offered to write the first two chapters. Although the first reaction was dismissive, Parsons persisted, urging a second read.
“Ralph Beamish, to his credit, came back and agreed…this man Renata Kawepo was a remarkable benefactor… we had no idea…this must go in.”
Parsons was engaged to write a couple more chapters due to his passion for early colonial history, as he enjoyed rubbing shoulders with the descendants of early settlers.
The result was West to the Annie – Renata Kawepo’s Hawke’s Bay Legacy, featuring 18 chapters by 13 writers, published in 2002.
Parsons places much store in the 1996 report by Gavin Lister of the Isthmus Group, Outstanding Landscapes: Landscape Assessment of Hastings District, referring to it as “an enlightened document”.
The report, prepared in response to the Resource Management Act and now embedded in the Hastings District Plan, singled out Te Mata Peak and Cape Kidnappers as the most important landscapes in the region.
Parsons references it when he’s called on to provide evidence to counter arbitrary decisions that seek to overturn that protected status, as happened in the 2003 Cape Kidnappers hearings.
US billionaire Julian Robertson wanted to build accommodation within 100 metres of the gannet colony nesting areas with a tunnel to an underground cliff face lookout called the Sunset Room.
Despite 20 objections the Hastings District Council approved it, so it became a matter for the Environment Court, with Parsons working alongside DOC landscape historian Elizabeth Pischief to provide evidence.
He claims Robertson’s Auckland archaeologist overlooked important details. After being denied access to the land he trespassed and was surprised at how much evidence he found of early Māori occupation.
This was Parsons’ first taste of how experts paid for by developers can present real challenges to the environment. His research helped overturn the application and Robertson backed off and reworked his plans.
In 2006, he provided evidence opposing the Titiokura-Te Waka Wind Farm project in the Maungahururu Range above Te Pohue, on another ‘outstanding landscape’.
The furore over Te Mata Peak, he suggests, is another challenge that has helped raise awareness of Māori and regional cultural values. “We should be zealously protecting and showing a reverence for these landscapes as a taonga (treasure) for the wider community.”
Hastings District Council and Hawke’s Bay Regional Council initially granted consent for 15 turbines before the Environment Court declined second and revised stages for up to 34 turbines.
Parsons says the first stage was lost due to inexperience, arguing the case on landscaping issues with only three weeks to prepare. “It would have looked like Woodville.”
The working group then consulted with local Māori who talked about the cultural values.
It was another major learning curve. “They knew we were running out of money to pay our expert witnesses when applying for the third consent. We thought we’d lost until the judge came through at the very end.”
Parsons says he’s had to develop “another dimension” of himself to deal with decisions made when a mayor or group of councillors decide to change the district plan based on what’s good for business rather than what’s good for the region overall.
Most recently he believes the fourth revision of his letter to HB Today (13 Jan) over the pros and cons of the zigzag walking track above Craggy Range has helped inform the debate.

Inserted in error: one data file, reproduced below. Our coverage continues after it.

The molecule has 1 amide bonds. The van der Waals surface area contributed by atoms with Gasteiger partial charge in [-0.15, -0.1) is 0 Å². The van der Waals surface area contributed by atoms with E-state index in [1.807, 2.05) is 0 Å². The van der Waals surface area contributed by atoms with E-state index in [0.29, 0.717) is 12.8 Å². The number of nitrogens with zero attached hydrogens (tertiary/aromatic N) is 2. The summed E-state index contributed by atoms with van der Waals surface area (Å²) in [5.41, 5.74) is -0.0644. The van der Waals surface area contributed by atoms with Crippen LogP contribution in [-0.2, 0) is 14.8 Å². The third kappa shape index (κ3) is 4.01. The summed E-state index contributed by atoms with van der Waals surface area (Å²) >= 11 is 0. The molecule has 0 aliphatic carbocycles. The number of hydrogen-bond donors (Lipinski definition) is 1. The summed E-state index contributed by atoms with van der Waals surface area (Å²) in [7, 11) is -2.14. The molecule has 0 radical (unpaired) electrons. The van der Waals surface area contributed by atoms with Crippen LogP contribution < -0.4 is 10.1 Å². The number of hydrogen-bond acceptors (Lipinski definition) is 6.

He believes there’s “a wind change” under new mayor Sandra Hazlehurst and was subsequently invited to host a bus tour of councillors around the important landscapes to provide an independent view.
The furore over Te Mata Peak, he suggests, is another challenge that has helped raise awareness of Māori and regional cultural values. “We should be zealously protecting and showing a reverence for these landscapes as a taonga [treasure] for the wider community.”
Parsons refers again to the Isthmus report, saying it should be required reading for every new councillor to ensure that knowledge is not forgotten.
He and tramping mate, Hastings physiotherapist Grant Dixon, often head off on field trips exploring locations where tribal history occurred. In the planning is a trek into the foothills of the Ruahine’s near Tikokino to find where prominent Hawke’s Bay ancestor Whatu-i-Apiti died.
And with his focus turning increasingly to the arcane, there’s the possibility of a book on East Coast Māori mythology – “that’s where I breathe now”, including his deep knowledge on the whare wānanga (learning schools) of Waimarama.
He’d also like to present his research that makes a clear distinction between the mythical Māui and the more recent ancestor ‘Māui the navigator’, having traced his ancestry through whakapapa.
Parsons asserts the Māui of mythology was an actual person with a much longer genealogy, but the navigator Māui was “the Captain Cook of his time”; and either he or those who followed in his footsteps stamped his name on much of New Zealand, including Hawke’s Bay landmarks like Te Matau a Māui (Māui’s hook).
Parsons continues to feel the weight of the knowledge he carries, and is concerned about who will come after him to pick up the wero (challenge) of being caretaker of our often neglected formative history. He’s hopeful a couple of new students will stay the course and pick up the mantle.
Parsons’ legacy is substantial, but there’s still so much more he would like to complete, including having a public archive established so he and others can pass treasured historical documents into the right hands.
24 • BAYBUZZ • JULY/AUGUST 2018